White supremacy and racism are not merely socially constructed differences that exist as free floating “signifiers.”

    They are systems of racial dominance that elevate people of European descent (i.e. whites) to a position of supremacy over those not-White.

    These forms of racial dominance are ultimately grounded in and spawned by the systems of (Western) capitalism and imperialism.

    And to fundamentally challenge White Supremacy and racism involves ending the capitalist system and Western imperialism.

    But these issues are not exactly emphasized in postmoderinist influenced thought.

    – Then there is the epistemological issue in social construction, which is too complex to go into detail here.

    To be brief, one can ask the question what isn’t socially constructed?

    Even the idea of Nature itself is socially constructed, as some theorists like Donna Haraway suggest.

    Moreover, as I mentioned earlier vis Judith Butler, “biological identities” like gender can also be considered socially constructed as well.

    In fact, the social constructionist can argue that there is no such thing as an identity that “exists in nature” OF ANY KIND.

    To me, it’s a basic contradiction that some adherents of social construction maintain a belief in Nature or biologically-based identities in general (like gender), even as they somewhat selectively focus on the “social constructedness” of race.

  8. Restructure! Says:

    I’m confused about gender identity, because I’m cisgender. However, it seems that the existence of transgender people means that gender is not socially constructed in the way that race is. People of colour (and white people) are not born with racial identities, but people are born with gender identities.

    See: The Case of John/Joan.

    Thus, thinking of yourself as a man in a woman’s body is valid, but thinking of yourself as a banana is not.

  9. Lxy Says:


    Social construction theory makes a distinction between sex and gender–with the former being one’s “biological” sexual organs and the latter being all those *social* expectations, behaviors, and identities associated with either “male” or “female” genders.

    As I understand it, this theory attempts to suggest that gender does not necessarily need to follow from sex. That is, just because one has, say, XX chromosomes and associated sexual organs, it doesn’t necessarily mean that should be gendered as a “woman” (or vice versa).

    This line of argument suggests that gender identity is something that one is *socialized* into–not born with.

    One implication of all this is that there theoretically could be more than 2 genders beyond male and female–indeed, maybe, an infinite number of genders.

    These ideas are extremely counter-intuitive and seem completely off-the-wall for the “lay person.” I know I had a lot of problems understanding these theories when I first encountered them in graduate school.

    This seems to be a good explanation of how gender is thought to be socially constructed:

  10. Restructure! Says:


    Thanks for the link! That was a good post.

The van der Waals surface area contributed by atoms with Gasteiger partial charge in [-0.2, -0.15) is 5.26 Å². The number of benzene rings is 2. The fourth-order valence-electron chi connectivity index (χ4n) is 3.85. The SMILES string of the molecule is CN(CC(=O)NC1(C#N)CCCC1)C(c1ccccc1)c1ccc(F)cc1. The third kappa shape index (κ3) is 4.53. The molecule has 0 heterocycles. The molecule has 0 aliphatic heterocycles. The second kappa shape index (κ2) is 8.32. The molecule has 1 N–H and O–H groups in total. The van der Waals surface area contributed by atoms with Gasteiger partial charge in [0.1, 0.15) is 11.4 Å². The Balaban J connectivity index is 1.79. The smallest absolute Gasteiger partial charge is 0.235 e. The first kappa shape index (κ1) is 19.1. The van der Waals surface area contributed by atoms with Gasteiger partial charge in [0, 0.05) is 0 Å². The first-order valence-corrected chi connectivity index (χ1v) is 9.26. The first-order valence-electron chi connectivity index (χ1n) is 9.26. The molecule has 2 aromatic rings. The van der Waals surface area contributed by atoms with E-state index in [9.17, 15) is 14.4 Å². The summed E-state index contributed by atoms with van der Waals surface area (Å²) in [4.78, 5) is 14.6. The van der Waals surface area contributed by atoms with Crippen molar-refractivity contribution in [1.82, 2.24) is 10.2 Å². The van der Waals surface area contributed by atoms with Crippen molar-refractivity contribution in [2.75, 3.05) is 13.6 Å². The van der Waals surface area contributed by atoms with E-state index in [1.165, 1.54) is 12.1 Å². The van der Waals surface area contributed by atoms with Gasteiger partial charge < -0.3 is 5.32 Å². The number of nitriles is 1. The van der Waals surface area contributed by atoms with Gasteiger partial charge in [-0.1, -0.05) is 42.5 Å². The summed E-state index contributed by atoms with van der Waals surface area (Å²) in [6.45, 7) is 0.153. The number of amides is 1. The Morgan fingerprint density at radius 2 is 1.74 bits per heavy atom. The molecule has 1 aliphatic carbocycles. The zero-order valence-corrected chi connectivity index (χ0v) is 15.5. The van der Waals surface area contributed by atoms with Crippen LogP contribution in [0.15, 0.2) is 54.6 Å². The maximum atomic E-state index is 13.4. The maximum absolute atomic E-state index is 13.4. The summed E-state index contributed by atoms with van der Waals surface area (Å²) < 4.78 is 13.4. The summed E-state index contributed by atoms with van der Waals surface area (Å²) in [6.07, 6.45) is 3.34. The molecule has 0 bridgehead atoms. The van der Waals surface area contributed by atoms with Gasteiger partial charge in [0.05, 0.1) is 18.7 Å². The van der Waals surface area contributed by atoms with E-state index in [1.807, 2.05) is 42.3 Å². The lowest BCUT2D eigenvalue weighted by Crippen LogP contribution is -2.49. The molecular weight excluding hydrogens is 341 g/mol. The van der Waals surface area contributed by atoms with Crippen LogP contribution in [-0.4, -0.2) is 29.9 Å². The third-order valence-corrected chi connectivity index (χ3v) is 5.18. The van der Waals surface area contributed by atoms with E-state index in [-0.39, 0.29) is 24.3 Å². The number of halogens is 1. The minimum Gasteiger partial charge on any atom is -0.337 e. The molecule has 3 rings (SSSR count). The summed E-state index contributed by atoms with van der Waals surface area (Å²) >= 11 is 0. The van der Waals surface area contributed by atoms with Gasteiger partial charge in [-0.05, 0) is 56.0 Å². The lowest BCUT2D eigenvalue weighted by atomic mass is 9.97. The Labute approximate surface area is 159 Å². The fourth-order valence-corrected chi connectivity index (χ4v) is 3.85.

However, I think the confusion is that trans people, or at least some trans people that I know, use the term “gender” differently. According to this sex/gender distinction, or my understanding of it, “sex” is your genitalia, but “gender” is your gender identity, which you are born with.

    A trans woman (MtF) may not dress femme or feminine, because it’s not about stereotypical gender roles. Some trans people complain that when transitioning during the real-life test, the doctors require that they dress in stereotypical, sexist clothing. For example, if you are MtF, the doctors want you to wear a skirt and high heels.

    The meaning of gender you use seems to refer to gender roles (such as masculine or feminine), while the one that I am thinking of refers to gender identity (such as male, female, or anything in between).

    Obviously, gender roles are socially constructed. I’m generally not a feminine person, but I still identify as a woman.

  11. Eclectic Says:

    I’m a bit late to the discussion, but, if it’s alright, I’ll throw my two cents in.

    Regarding the use of the term “social construction” to imply that race (or anything else) doesn’t exist, Joel Best talks about this as one of the greatest misunderstandings of social constructionism. He refers to the “justness” of social constructionism, meaning that people say “Oh, that’s _just_ a social construction” to imply that whatever is being referred to doesn’t exist and calls this usage “vulgar constructionism.”

    Most constructionists worth their salt would say that “Yes, race/gender/everything is a social construction, but it is _REAL_ in its consequences.”

    Regarding the sex/gender issue, I think it’s worth noting that sex is as equally socially constructed as gender. While our individual physical traits might be considered objective facts, the meanings they carry are the result of social processes. We could just as easily have said “People with penises are males, unless they also have blue eyes, then they’re spivaks. People with vaginas are female, unless they also have index fingers longer than 5 centimetres. In that case they’re nusras.” Voila, four sexes (male, spivak, female, nusra) which could have 4 varying gender roles to go with them.